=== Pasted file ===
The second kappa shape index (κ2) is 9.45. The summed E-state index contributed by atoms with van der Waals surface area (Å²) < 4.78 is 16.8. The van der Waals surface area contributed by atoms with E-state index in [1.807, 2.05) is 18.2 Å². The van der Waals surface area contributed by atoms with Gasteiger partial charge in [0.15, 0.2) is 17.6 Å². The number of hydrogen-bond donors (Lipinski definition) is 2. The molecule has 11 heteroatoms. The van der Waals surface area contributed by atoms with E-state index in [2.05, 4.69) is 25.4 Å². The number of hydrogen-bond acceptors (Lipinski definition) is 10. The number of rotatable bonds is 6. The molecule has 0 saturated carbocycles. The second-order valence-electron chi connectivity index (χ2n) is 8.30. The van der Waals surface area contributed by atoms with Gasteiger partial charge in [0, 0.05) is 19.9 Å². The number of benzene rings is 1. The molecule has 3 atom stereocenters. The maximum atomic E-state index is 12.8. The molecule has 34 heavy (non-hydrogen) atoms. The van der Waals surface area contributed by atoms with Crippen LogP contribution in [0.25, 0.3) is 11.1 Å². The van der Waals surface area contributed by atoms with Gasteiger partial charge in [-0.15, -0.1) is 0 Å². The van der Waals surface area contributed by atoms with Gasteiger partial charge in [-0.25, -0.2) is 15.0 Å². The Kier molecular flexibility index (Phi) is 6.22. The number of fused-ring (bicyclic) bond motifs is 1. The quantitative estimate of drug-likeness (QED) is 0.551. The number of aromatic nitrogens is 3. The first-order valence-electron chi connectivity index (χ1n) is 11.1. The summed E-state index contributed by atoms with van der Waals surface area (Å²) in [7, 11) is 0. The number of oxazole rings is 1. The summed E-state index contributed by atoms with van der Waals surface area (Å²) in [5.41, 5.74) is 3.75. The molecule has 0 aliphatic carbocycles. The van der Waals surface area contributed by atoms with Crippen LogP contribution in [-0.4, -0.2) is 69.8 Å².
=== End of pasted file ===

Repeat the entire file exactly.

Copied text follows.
The second kappa shape index (κ2) is 9.45. The summed E-state index contributed by atoms with van der Waals surface area (Å²) < 4.78 is 16.8. The van der Waals surface area contributed by atoms with E-state index in [1.807, 2.05) is 18.2 Å². The van der Waals surface area contributed by atoms with Gasteiger partial charge in [0.15, 0.2) is 17.6 Å². The number of hydrogen-bond donors (Lipinski definition) is 2. The molecule has 11 heteroatoms. The van der Waals surface area contributed by atoms with E-state index in [2.05, 4.69) is 25.4 Å². The number of hydrogen-bond acceptors (Lipinski definition) is 10. The number of rotatable bonds is 6. The molecule has 0 saturated carbocycles. The second-order valence-electron chi connectivity index (χ2n) is 8.30. The van der Waals surface area contributed by atoms with Gasteiger partial charge in [0, 0.05) is 19.9 Å². The number of benzene rings is 1. The molecule has 3 atom stereocenters. The maximum atomic E-state index is 12.8. The molecule has 34 heavy (non-hydrogen) atoms. The van der Waals surface area contributed by atoms with Crippen LogP contribution in [0.25, 0.3) is 11.1 Å². The van der Waals surface area contributed by atoms with Gasteiger partial charge in [-0.15, -0.1) is 0 Å². The van der Waals surface area contributed by atoms with Gasteiger partial charge in [-0.25, -0.2) is 15.0 Å². The Kier molecular flexibility index (Phi) is 6.22. The number of fused-ring (bicyclic) bond motifs is 1. The quantitative estimate of drug-likeness (QED) is 0.551. The number of aromatic nitrogens is 3. The first-order valence-electron chi connectivity index (χ1n) is 11.1. The summed E-state index contributed by atoms with van der Waals surface area (Å²) in [7, 11) is 0. The number of oxazole rings is 1. The summed E-state index contributed by atoms with van der Waals surface area (Å²) in [5.41, 5.74) is 3.75. The molecule has 0 aliphatic carbocycles. The van der Waals surface area contributed by atoms with Crippen LogP contribution in [-0.4, -0.2) is 69.8 Å².